With Infiniti sales up a resounding 35 percent in 2003 after a 23.2 percent rise in 2002, dealers want Nissan's luxury division to continue in the same direction it has been going, says St. Louis dealer John Capps.
"If they will dedicate themselves to providing new product every year, something new to chat about and talk up, this franchise will continue to grow and we absolutely will have the opportunity to get into Tier 1 territory," he says.
Capps, the chairman of the Infiniti Dealer Advisory Board, was one of Infiniti's launch dealers in 1989. He knows the luxury market. His Infiniti store is part of eight luxury-vehicle dealerships (Mercedes-Benz, Lexus, BMW, Cadillac, Porsche, Audi, Land Rover and Infiniti) in one campus under the banner of Plaza Motor Co. In 1997, Capps' title changed from owner to president and CEO when he sold a majority interest in his operation to what is now Asbury Automotive Inc. of Stamford, Conn., the fifth-largest dealership group in the country.
Capps talked with Special Correspondent Karen Passino.
How would you sum up the past year for Infiniti dealers?
Infiniti's 170 dealers sold 118,655 units last year, up 35.0 percent year on year. It was the best year in Infiniti's history. I've been told that the average dealer made over $1 million in '03, which is over a 50 percent increase from what they did the year before. So it was a very good year. I think the dealers are buoyant about the franchise.
I think dealers appreciate that (Nissan Motor Co. President) Carlos Ghosn understands the importance of product, the all-inclusive backbone of this industry. And that as long as he can produce great product, timely and ongoing, the dealers will continue to reward him with better market share and better sales.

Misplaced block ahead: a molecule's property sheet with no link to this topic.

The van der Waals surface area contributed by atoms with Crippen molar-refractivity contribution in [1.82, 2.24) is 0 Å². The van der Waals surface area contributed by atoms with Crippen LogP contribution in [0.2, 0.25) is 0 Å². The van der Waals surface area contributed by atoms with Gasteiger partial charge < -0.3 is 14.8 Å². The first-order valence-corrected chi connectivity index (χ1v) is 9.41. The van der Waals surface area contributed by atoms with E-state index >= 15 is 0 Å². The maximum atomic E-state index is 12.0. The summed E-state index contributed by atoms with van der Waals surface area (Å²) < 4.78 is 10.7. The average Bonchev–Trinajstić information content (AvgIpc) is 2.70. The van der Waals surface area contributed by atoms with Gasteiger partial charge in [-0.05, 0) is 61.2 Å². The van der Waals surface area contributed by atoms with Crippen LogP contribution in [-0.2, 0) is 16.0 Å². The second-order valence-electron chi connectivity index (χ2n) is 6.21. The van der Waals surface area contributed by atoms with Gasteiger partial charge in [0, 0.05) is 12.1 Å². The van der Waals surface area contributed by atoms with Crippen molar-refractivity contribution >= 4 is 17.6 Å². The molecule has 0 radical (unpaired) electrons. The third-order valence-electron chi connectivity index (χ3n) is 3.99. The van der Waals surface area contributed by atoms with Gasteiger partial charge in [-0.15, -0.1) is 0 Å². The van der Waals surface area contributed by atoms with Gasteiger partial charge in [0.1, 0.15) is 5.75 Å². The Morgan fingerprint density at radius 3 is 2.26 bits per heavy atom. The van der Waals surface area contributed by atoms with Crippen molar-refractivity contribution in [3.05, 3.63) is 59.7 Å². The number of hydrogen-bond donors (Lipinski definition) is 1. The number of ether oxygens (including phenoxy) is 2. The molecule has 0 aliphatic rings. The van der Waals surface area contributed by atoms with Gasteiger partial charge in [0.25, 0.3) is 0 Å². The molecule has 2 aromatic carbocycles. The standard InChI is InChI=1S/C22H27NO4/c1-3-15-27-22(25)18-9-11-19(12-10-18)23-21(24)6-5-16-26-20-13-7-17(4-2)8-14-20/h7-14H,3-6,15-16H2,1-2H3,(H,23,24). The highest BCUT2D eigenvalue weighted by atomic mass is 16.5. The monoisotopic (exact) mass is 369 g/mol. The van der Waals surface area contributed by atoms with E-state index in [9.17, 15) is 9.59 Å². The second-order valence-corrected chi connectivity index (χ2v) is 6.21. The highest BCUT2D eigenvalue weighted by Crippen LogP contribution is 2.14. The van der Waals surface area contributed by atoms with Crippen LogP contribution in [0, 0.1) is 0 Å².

Does $1 million necessarily mean that dealers are in the pink?
Does "in the pink" mean it's made up for all the years in the past where it didn't do worth a darn? It's only one year, but the trend line has been very positive. It's easy to forget. My wife always told me her pregnancies were miserable, the most pain she has ever had in her life. But the minute each baby was born, the pain was forgotten because of the wonderful "product" that just appeared. I would say the dealers feel the same way.
What is the outlook for this year for Infiniti?
Obviously, one year does not a decade make. But certainly we see the trend; it has been going up for the last three years. We had a meteoric increase this past year. We probably won't have those same giant increases year to year, but as long as we continue to grow our business and grow our market share, even if it is in small increments from this point forward, we are at a level where we can continue to get a good return on our investments.
I don't predict a giant increase in sales this year; I think it is going to be modest, coming off a 35 percent increase. Dealers will continue to increase their volumes and improve their fixed operations. And they'll continue to do a better job (selling) pre-owned Infinitis because they are developing more trades.
What's the hot Infiniti product?
We've been very successful with the G; it was the top car in its class when it came out. Every one of the new products has done well; we haven't had a dog yet.
What's on tap for this year?
We have the new QX56 coming out. It's not a volume vehicle, but I think it's going to do very well.
Will the QX56 bring a new customer to Infiniti?
Yes. Of the imports, it's going to be the largest import SUV of its kind. We look at its sales as being totally incremental. It's a much bigger vehicle; we don't have anything like it, so if we can bring in another 15,000 or 20,000 units, that's a considerable gain, a big part of our increase for 2004. Plus we now have the G35x, which is the all-wheel-drive version of the G. It appeared in November, so we'll have a full year of that product.